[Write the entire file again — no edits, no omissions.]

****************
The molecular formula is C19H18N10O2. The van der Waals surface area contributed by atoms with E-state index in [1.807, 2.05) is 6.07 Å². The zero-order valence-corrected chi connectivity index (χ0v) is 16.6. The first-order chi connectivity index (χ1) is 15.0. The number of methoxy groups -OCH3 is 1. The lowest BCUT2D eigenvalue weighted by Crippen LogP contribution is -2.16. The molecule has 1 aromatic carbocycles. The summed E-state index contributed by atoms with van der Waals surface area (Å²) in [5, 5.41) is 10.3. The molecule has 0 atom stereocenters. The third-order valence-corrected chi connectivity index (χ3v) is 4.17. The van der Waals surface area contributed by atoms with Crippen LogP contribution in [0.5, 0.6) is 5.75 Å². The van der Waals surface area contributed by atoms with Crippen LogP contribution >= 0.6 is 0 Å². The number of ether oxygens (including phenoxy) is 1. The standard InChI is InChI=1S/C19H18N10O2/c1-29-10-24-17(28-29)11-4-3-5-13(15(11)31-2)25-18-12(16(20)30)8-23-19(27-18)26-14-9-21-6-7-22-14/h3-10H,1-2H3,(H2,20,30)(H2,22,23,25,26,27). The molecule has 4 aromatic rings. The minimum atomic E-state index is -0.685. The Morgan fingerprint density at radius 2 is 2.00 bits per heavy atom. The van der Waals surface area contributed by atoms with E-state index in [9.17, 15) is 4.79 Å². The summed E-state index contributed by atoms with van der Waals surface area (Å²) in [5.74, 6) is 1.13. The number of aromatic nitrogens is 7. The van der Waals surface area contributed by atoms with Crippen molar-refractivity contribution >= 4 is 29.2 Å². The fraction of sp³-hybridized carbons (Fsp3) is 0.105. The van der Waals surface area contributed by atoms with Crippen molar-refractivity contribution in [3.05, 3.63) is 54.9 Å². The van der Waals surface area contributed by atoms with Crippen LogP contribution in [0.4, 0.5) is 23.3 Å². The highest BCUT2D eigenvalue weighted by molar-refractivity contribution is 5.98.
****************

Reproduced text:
The molecular formula is C19H18N10O2. The van der Waals surface area contributed by atoms with E-state index in [1.807, 2.05) is 6.07 Å². The zero-order valence-corrected chi connectivity index (χ0v) is 16.6. The first-order chi connectivity index (χ1) is 15.0. The number of methoxy groups -OCH3 is 1. The lowest BCUT2D eigenvalue weighted by Crippen LogP contribution is -2.16. The molecule has 1 aromatic carbocycles. The summed E-state index contributed by atoms with van der Waals surface area (Å²) in [5, 5.41) is 10.3. The molecule has 0 atom stereocenters. The third-order valence-corrected chi connectivity index (χ3v) is 4.17. The van der Waals surface area contributed by atoms with Crippen LogP contribution in [0.5, 0.6) is 5.75 Å². The van der Waals surface area contributed by atoms with Crippen LogP contribution >= 0.6 is 0 Å². The number of ether oxygens (including phenoxy) is 1. The standard InChI is InChI=1S/C19H18N10O2/c1-29-10-24-17(28-29)11-4-3-5-13(15(11)31-2)25-18-12(16(20)30)8-23-19(27-18)26-14-9-21-6-7-22-14/h3-10H,1-2H3,(H2,20,30)(H2,22,23,25,26,27). The molecule has 4 aromatic rings. The minimum atomic E-state index is -0.685. The Morgan fingerprint density at radius 2 is 2.00 bits per heavy atom. The van der Waals surface area contributed by atoms with E-state index in [9.17, 15) is 4.79 Å². The summed E-state index contributed by atoms with van der Waals surface area (Å²) in [5.74, 6) is 1.13. The number of aromatic nitrogens is 7. The van der Waals surface area contributed by atoms with Crippen molar-refractivity contribution >= 4 is 29.2 Å². The fraction of sp³-hybridized carbons (Fsp3) is 0.105. The van der Waals surface area contributed by atoms with Crippen molar-refractivity contribution in [3.05, 3.63) is 54.9 Å². The van der Waals surface area contributed by atoms with Crippen LogP contribution in [0.4, 0.5) is 23.3 Å². The highest BCUT2D eigenvalue weighted by molar-refractivity contribution is 5.98.